News & Opinions
Speaking on the F1 Nation podcast, the 1996 world champion said: “I wonder whether there’s something about that nature of Formula 1 these days which is helping a younger generation of drivers, because I think they’ve been used to playing computer games. And I think there’s something about the way the cars can be driven. Using different parts of the brain. It’s more to do with the signals they’re getting are more eye to hand, rather than through the seat of their pants, they’re able to respond to what they’re seeing.”
Codemasters has added VR compatibility to the PC version of F1 22. “No VR, No Buy” has been the rallying cry of many sim racing fans when it comes to any racing title. This is the first F1 game to support VR but Codemasters has a history of VR-compatible titles, including Project Cars, the Dirt Rally series, and Toybox Turbos. F1 2020 and F1 2021 were also produced by the Codemasters team based in the United Kingdom.
“We’ve seen some sim racers transfer into real race cars, and actually show promise and talent and skill. I don’t disregard them like they are just kind of couch potatoes playing at home. I think there’s definitely some real skill and effort put into it. So I certainly respect it and I’ll be honest, it has surprised me how good they can be. But the big question is the fear. Can they put the fear aside and know that, OK will that wall hurt or whatever? But from a skill point of view, it’s pretty impressive.”
In sim racing, the word “retirement” has a different meaning than it has in real life. Because so many of sim racings top drivers are still in high school or college, their retirement from the competition is usually simply a step towards adulthood. Another competitor Nathan Lyon, a former Roush Fenway Racing eNASCAR driver, retired at the end of last season to pursue further schooling and prepare for a more traditional career.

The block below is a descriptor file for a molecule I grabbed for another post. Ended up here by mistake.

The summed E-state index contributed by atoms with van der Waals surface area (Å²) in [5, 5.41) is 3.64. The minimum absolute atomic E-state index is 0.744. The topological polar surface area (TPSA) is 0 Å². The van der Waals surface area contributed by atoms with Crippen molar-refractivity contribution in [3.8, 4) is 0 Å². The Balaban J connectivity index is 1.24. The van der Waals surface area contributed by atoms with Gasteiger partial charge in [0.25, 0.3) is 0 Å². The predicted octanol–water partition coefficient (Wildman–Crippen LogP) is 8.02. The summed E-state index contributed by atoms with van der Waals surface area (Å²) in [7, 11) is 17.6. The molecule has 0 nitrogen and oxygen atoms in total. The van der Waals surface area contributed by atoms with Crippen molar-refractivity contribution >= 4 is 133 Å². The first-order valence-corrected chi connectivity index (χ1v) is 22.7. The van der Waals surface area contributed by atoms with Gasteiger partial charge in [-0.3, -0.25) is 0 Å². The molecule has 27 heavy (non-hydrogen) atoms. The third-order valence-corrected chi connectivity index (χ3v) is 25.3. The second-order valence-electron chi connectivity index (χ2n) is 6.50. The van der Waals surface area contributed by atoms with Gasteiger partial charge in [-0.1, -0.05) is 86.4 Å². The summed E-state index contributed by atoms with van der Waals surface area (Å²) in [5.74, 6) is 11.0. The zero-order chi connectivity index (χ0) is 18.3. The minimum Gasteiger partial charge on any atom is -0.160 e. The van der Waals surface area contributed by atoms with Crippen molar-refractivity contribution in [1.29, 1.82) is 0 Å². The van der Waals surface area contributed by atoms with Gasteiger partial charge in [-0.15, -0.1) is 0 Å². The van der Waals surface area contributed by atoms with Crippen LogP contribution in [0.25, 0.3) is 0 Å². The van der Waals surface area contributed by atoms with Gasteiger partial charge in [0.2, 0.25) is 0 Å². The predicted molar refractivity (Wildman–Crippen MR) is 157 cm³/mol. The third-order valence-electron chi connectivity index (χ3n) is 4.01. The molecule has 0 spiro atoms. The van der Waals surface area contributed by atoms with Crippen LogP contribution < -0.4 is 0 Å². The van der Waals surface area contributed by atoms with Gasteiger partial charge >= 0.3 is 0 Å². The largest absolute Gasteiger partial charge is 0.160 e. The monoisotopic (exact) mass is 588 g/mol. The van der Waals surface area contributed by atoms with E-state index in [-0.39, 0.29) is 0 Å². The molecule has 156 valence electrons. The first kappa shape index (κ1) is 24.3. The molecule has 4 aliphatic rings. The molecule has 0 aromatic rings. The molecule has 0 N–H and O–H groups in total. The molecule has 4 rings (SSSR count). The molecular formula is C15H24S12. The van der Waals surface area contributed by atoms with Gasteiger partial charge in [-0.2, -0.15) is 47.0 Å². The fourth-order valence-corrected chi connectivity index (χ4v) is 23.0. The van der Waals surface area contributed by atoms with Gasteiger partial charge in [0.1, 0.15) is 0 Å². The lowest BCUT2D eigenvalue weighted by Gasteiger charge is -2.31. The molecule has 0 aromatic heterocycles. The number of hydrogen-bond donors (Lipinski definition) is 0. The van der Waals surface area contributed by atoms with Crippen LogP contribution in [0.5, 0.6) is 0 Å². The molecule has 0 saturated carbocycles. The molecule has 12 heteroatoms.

Every decade, Porsche drivers make history. Now Porsche welcomes the new Porsche Works Drivers as they write the next chapter of our motorsport legacy. The team itself has been given a new name – the Porsche Coanda eSports Racing Team. The lineup has collected wins and championships at the 24 Hours of Le Mans Virtual, VRS GT iRacing World Championship, Porsche eSports Supercup, and eNASCAR Coca-Cola iRacing Series.
Sim Racing is about constantly improving. It’s about controlling your car and taking into account a lot of parameters that you are not thinking about in an arcade racing game, like how much heat/wear you are putting into your tires, racing clean, and not taking dumb risks that will cost you the race.
“To finish first, first you must finish” – Michael Schumacher
In both SimRacing and real-world motorsports, unpredictable weather is a huge factor to wheel to wheel fun! There is no set date for the introduction of wet weather racing but based on development cycle estimates, the update could be ready to launch this summer in 2022. The anticipation of rain in iRacing spurred a bunch of adjustments to the track model all the way back in 2019. This means that wet weather racing development could actually have been started all the way back in 2018.
The approach to driver development is a major difference between sim and real-world racers. This article focuses on how sim racers can learn from real-world racers about driver development, and about how to practice. In other words, how to improve more, in less time.
In an interview with ex-F1 driver David Coulthard for CarNext.com, newly crowned Formula One World Champion Max Verstappen mentioned his fondness for sim racing. During the conversation, Coulthard asks Verstappen about how he copes with the pressures of an F1 race weekend, and what hobbies he enjoys away from the track. Verstappen responds instantly with “Sim racing!”
Almost every detachable sim racing rim and consumer wheel has paddle shifters, but when it comes to tricking your brain into thinking you’re actually in a car, standalone USB shifters add immersion. Nothing connects you to your sim like an H pattern shifter with a...
What Sim Racer Academy members are saying…
“A little something for everyone.” How many times have you heard that and wondered, maybe they meant “everyone else”? Sim Racing Academy (SRA) actually has this. In many sim racing subscriptions, you either have a few videos trying to point you to buying time with instructors, or a bunch of videos but if you didn’t understand them – too bad.